Jewish Food in the Global South will explore the historical trends and current cultural practices surrounding Jewish food in and of the American South. Appealing to both public and academic audiences, this symposium will feature dynamic presentations by Jewish foodways and cultural scholars, culinary critics, and James Beard award-winning chefs. Panel discussions will investigate what makes a food “Jewish” in the diverse social and cultural contexts of the United States, and how that designation affects the lives of its creators and consumers. Through examination of specific ingredients such as pastrami, iconic foods such as the knish and hummus, and particular cooking traditions that negotiate the laws of kashrut, participants will discuss how the distinct social, economic, and political dimensions of different regional cultures determine how Jewish foods are prepared, eaten, and interpreted, particularly in the context of the Jewish South.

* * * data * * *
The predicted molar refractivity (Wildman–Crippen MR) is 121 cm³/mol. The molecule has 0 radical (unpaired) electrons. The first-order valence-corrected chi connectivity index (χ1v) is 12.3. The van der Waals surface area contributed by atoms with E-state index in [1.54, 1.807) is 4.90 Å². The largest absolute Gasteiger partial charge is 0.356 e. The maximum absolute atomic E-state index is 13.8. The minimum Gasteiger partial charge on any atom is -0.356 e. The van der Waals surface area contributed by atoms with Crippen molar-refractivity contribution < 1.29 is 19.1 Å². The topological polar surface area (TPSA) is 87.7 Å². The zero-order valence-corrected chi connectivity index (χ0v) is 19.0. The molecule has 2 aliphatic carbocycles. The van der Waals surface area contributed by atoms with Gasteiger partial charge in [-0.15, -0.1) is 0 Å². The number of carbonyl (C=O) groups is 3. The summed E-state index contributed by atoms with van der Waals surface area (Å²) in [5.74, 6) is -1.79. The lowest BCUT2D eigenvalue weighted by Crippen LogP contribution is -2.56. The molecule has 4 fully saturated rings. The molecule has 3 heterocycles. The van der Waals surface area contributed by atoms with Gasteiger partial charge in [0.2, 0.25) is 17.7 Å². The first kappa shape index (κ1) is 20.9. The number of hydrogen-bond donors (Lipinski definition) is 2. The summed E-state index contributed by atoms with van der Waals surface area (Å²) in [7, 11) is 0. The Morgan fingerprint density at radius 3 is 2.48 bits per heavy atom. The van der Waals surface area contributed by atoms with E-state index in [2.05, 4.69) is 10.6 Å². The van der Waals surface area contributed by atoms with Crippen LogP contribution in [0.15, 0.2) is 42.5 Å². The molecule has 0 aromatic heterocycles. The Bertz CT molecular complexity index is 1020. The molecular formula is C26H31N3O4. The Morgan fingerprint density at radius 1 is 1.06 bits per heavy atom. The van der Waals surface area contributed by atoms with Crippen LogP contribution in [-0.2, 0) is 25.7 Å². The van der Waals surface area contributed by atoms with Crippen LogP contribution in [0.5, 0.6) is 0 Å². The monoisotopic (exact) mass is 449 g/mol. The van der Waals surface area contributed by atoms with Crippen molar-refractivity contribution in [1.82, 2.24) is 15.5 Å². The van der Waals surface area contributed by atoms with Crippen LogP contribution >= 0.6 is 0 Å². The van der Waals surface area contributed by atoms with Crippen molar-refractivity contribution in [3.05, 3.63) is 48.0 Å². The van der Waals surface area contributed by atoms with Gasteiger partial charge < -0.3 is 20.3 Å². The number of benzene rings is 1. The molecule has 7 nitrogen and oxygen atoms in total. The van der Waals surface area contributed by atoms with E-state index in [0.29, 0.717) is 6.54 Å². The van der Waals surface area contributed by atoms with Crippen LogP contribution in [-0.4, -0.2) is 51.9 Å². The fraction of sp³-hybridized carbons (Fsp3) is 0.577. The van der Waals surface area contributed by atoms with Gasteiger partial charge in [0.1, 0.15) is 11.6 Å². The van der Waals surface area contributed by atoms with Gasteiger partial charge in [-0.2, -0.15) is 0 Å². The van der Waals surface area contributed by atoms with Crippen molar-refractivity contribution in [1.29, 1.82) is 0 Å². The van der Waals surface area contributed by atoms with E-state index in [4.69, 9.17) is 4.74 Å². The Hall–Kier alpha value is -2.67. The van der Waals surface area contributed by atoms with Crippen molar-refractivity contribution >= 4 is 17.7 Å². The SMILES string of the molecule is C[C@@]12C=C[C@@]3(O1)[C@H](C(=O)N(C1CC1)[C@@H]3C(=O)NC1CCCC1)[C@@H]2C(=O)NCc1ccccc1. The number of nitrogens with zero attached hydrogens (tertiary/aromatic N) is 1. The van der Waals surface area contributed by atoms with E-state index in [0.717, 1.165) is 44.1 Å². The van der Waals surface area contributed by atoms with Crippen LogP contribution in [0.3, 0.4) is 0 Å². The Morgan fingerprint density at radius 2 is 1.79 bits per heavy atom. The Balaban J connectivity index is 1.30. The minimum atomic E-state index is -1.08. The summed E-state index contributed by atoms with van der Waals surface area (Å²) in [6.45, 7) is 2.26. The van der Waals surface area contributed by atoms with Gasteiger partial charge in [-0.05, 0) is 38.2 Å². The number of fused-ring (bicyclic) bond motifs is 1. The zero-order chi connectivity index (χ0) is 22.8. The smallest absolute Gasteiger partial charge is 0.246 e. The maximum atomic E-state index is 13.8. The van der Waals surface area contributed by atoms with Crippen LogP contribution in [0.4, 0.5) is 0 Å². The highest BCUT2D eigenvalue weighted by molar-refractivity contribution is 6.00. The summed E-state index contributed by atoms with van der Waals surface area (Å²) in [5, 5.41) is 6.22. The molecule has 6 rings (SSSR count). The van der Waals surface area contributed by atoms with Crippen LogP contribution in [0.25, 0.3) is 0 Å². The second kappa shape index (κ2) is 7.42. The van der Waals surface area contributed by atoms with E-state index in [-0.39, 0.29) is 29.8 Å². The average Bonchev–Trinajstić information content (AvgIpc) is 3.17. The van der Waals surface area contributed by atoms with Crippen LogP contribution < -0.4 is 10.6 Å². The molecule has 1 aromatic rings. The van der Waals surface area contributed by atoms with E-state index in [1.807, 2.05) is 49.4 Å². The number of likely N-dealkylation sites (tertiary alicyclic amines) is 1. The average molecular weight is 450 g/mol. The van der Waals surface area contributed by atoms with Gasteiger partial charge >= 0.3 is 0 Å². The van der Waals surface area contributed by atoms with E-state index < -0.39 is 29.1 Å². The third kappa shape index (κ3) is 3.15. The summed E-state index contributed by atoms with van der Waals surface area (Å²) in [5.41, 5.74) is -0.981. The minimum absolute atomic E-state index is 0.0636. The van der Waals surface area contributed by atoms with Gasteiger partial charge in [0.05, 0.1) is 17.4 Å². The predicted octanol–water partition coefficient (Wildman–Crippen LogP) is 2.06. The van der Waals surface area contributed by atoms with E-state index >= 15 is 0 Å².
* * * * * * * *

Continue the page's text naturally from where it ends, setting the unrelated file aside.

Distinctively, this symposium brings together hands-on cooking demonstrations and food tastings with scholarly conversations about Jewish foodways traditions today. Scholars and chefs will highlight the innovation within contemporary Jewish culinary traditions that perpetuates specific tastes and customs, and that expands an understanding of how Jewish culinary traditions influence, and are influenced by, the larger social, regional, and cultural environments in which they are embedded.